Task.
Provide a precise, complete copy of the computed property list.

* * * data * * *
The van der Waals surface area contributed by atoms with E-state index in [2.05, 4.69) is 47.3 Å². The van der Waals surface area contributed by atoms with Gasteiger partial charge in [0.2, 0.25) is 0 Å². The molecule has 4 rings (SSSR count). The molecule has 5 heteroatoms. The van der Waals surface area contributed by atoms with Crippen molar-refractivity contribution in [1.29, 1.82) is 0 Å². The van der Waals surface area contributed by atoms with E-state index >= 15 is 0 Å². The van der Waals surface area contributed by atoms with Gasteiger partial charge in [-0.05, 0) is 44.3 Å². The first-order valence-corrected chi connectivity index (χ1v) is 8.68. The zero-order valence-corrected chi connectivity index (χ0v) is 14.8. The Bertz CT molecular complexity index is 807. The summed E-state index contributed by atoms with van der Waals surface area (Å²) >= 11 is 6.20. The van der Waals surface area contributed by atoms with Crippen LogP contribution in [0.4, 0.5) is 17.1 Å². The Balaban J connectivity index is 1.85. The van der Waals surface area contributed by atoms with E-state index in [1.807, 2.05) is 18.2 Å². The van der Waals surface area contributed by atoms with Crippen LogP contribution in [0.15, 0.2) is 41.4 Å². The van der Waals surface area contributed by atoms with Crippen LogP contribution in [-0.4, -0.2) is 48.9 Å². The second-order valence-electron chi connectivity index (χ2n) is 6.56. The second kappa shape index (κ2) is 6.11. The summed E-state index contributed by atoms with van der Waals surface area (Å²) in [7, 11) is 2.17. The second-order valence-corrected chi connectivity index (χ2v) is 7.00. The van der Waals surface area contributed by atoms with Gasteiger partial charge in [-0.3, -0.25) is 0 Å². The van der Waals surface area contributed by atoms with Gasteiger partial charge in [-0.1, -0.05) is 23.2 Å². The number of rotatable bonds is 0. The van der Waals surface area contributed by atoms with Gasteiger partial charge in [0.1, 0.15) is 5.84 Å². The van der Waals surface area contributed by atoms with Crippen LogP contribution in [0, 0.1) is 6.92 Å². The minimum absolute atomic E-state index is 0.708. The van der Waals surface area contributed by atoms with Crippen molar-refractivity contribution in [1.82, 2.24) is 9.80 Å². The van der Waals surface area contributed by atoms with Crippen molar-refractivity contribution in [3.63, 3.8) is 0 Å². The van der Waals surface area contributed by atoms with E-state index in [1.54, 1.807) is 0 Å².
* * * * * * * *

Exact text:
The van der Waals surface area contributed by atoms with E-state index in [2.05, 4.69) is 47.3 Å². The van der Waals surface area contributed by atoms with Gasteiger partial charge in [0.2, 0.25) is 0 Å². The molecule has 4 rings (SSSR count). The molecule has 5 heteroatoms. The van der Waals surface area contributed by atoms with Crippen molar-refractivity contribution in [1.29, 1.82) is 0 Å². The van der Waals surface area contributed by atoms with E-state index >= 15 is 0 Å². The van der Waals surface area contributed by atoms with Gasteiger partial charge in [-0.05, 0) is 44.3 Å². The first-order valence-corrected chi connectivity index (χ1v) is 8.68. The zero-order valence-corrected chi connectivity index (χ0v) is 14.8. The Bertz CT molecular complexity index is 807. The summed E-state index contributed by atoms with van der Waals surface area (Å²) >= 11 is 6.20. The van der Waals surface area contributed by atoms with Crippen LogP contribution in [0.4, 0.5) is 17.1 Å². The Balaban J connectivity index is 1.85. The van der Waals surface area contributed by atoms with E-state index in [1.807, 2.05) is 18.2 Å². The van der Waals surface area contributed by atoms with Crippen LogP contribution in [0.15, 0.2) is 41.4 Å². The van der Waals surface area contributed by atoms with Crippen LogP contribution in [-0.4, -0.2) is 48.9 Å². The second-order valence-electron chi connectivity index (χ2n) is 6.56. The second kappa shape index (κ2) is 6.11. The summed E-state index contributed by atoms with van der Waals surface area (Å²) in [7, 11) is 2.17. The second-order valence-corrected chi connectivity index (χ2v) is 7.00. The van der Waals surface area contributed by atoms with Gasteiger partial charge in [-0.3, -0.25) is 0 Å². The van der Waals surface area contributed by atoms with Gasteiger partial charge in [-0.1, -0.05) is 23.2 Å². The number of rotatable bonds is 0. The van der Waals surface area contributed by atoms with Gasteiger partial charge in [0.1, 0.15) is 5.84 Å². The van der Waals surface area contributed by atoms with Crippen LogP contribution in [0, 0.1) is 6.92 Å². The minimum absolute atomic E-state index is 0.708. The van der Waals surface area contributed by atoms with Crippen molar-refractivity contribution in [1.82, 2.24) is 9.80 Å². The van der Waals surface area contributed by atoms with Crippen molar-refractivity contribution in [3.63, 3.8) is 0 Å². The van der Waals surface area contributed by atoms with E-state index in [1.54, 1.807) is 0 Å².